Prevalence, antimicrobial susceptibility patterns, serotypes and risk factors for group B streptococcus rectovaginal isolates among pregnant women at Kenyatta National Hospital, Kenya; A cross-sectional study



Background: Estimates of group B streptococcus (GBS) disease burden, antimicrobial susceptibility, and serotypes in pregnant women are limited for many resource-limited countries including Kenya. These data are required to inform recommendations for prophylaxis and treatment of infections due to GBS.

Methods:   We evaluated the prevalence, antimicrobial susceptibility patterns, serotypes, and risk factors associated with rectovaginal GBS colonization among pregnant women receiving antenatal care at Kenyatta National Hospital (KNH) between August and November 2017. Consenting pregnant women between 12 and 40 weeks of gestation were enrolled. Interview-administered questionnaires were used to assess risk factors associated with GBS colonization. An anorectal swab and a lower vaginal swab were collected and cultured on Granada agar for GBS isolation. Positive colonies were tested for antimicrobial susceptibility to penicillin G, ampicillin, vancomycin, and clindamycin using the disk diffusion method. Serotyping was performed by latex agglutination. Logistic regression was used to identify factors associated with GBS colonization.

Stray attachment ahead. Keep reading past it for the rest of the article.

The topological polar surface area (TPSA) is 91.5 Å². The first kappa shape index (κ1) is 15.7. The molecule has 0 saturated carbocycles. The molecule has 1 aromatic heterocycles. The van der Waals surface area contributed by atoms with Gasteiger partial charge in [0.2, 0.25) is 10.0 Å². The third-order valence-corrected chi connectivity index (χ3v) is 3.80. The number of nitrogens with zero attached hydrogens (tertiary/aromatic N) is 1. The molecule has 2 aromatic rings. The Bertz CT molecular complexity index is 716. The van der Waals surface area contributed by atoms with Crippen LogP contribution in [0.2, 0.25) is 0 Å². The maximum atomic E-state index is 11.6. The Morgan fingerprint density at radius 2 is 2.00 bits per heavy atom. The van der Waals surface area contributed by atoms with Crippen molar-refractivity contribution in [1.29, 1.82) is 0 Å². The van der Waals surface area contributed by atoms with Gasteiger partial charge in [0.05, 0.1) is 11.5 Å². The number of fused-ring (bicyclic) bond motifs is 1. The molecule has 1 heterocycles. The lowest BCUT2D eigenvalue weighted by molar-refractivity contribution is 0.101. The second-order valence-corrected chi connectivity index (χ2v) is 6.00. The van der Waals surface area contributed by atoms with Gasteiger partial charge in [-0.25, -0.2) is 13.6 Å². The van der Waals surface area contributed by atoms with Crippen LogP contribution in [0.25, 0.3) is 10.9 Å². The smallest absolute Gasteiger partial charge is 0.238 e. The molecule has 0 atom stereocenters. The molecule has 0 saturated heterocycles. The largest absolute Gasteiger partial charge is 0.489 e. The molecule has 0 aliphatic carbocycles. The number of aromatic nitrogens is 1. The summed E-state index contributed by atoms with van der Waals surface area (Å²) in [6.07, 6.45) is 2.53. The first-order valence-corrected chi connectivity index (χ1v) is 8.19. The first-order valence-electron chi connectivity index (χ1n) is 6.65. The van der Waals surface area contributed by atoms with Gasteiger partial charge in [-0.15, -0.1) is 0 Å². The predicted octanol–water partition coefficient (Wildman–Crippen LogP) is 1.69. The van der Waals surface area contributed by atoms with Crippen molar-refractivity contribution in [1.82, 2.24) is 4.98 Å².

Results: A total of 292 women were enrolled. Median age was 30 years (Interquatile range {IQR} 26-35) with a median gestational age of 35 weeks (IQR 30-37). Overall GBS was identified in 60/292 (20.5%) of participants. Among the positive isolates, resistance was detected for penicillin G in 42/60 (72.4%) isolates, ampicillin in 32/60 (55.2%) isolates, clindamycin in 14/60 (30.4%) isolates, and vancomycin in 14 (24.1%) isolates. All ten GBS serotypes were isolated, and 37/53 (69.8%) of GBS positive participants were colonized by more than one serotype. None of the risk factors was associated with GBS colonization.

Conclusion: The prevalence of GBS colonization was high among mothers attending antenatal clinic at KNH. In addition, a high proportion of GBS isolates were resistant to commonly prescribed intrapartum antibiotics.  Hence, other measures like GBS vaccination is a potentially useful approaches to GBS prevention and control in this population. Screening of pregnant mothers for GBS colonization should be introduced and antimicrobial susceptibility test performed on GBS positive samples to guide antibiotic prophylaxis.